Financial Wellness @ Work

Why I Max Out My Health Savings Account (And You Should Too)

When I worked as a 401(k) enroller, my regional sales manager (who happened to be my step-dad) used to demonstrate the tax advantages of the 401(k) by ripping a dollar bill into two pieces to show the effect of taxes on income. He would then go on to say that trying to save for retirement with after-tax money was the equivalent of saving only a portion of every dollar we earned and by putting that money in the 401(k), we got the benefit of the whole dollar instead. Not only did this grab my attention—unless they are a magician you rarely expect someone to voluntarily rip dollar bills in half—but it drove home the idea that tax-deferred saving was better than saving after taxes.  There was only one problem: that money would eventually get ripped, figuratively speaking, when it was withdrawn in retirement. Read more

Lessons From Having the Flu and Pneumonia

One of my philosophies of life is that if you’re going to take the time to do something, you should take pride enough in yourself to go all out and give maximum effort. I took that to a new level recently by not only getting “The Flu” (It’s an actual thing, not just something that people talk about and it’s terrible! Get a flu shot!!!) and to go along with it, I went the extra mile and got pneumonia as well.  I don’t get sick very often, but when I do it’s usually a complete wipe out for a few days. Fortunately for me, I was able to go to my doctor, be seen in a timely fashion, get the tests I needed (flu test and chest x-ray) and then hit the pharmacy for the meds I needed.  The good news is that like all of my prior minor illnesses, I survived this one and am here to write about it… Read more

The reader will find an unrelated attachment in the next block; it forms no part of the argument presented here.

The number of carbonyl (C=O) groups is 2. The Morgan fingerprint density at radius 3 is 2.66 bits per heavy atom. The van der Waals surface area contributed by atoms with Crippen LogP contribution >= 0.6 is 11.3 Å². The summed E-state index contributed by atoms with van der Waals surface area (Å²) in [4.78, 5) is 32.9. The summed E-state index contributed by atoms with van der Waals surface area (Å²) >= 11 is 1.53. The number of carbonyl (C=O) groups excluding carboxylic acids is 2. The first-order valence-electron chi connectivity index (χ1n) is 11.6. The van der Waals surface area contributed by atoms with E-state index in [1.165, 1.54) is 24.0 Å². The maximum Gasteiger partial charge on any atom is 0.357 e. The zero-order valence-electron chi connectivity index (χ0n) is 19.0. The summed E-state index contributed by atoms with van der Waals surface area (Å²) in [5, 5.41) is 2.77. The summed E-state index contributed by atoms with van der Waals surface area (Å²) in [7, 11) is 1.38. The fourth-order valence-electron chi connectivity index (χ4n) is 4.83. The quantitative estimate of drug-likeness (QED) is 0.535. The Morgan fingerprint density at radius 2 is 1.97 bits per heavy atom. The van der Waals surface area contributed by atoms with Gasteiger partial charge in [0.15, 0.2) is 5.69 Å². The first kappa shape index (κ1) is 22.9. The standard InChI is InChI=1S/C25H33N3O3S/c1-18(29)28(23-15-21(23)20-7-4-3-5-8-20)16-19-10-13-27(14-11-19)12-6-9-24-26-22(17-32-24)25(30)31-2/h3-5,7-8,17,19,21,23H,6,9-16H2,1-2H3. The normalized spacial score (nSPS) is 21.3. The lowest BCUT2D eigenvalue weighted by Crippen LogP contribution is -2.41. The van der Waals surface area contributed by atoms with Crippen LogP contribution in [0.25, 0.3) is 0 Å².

Retire Before 65: It May Pay To Wait

Retiring before 65 can be a challenge even for the folks that have their financial ducks in a row.  Last week, an employee called into our financial helpline and asked me what he should be considering to retire early.  He was 62 and wanted to retire in a year but he didn’t know of anyone in his professional or social circles that was retiring early and could give him advice. No one he knew was retiring before 65. Read more

Open Enrollment: A Tale of a Lost Opportunity

It’s open enrollment season, and many employees are making the key decisions that will impact both their health coverage and tax situation for 2012.  Commonly, employees are seeing higher deductibles and co-pays, but are still not maximizing their ability to, not only cover this exposure, but to also shelter some of their income from taxes by utilizing an FSA or HSARead more

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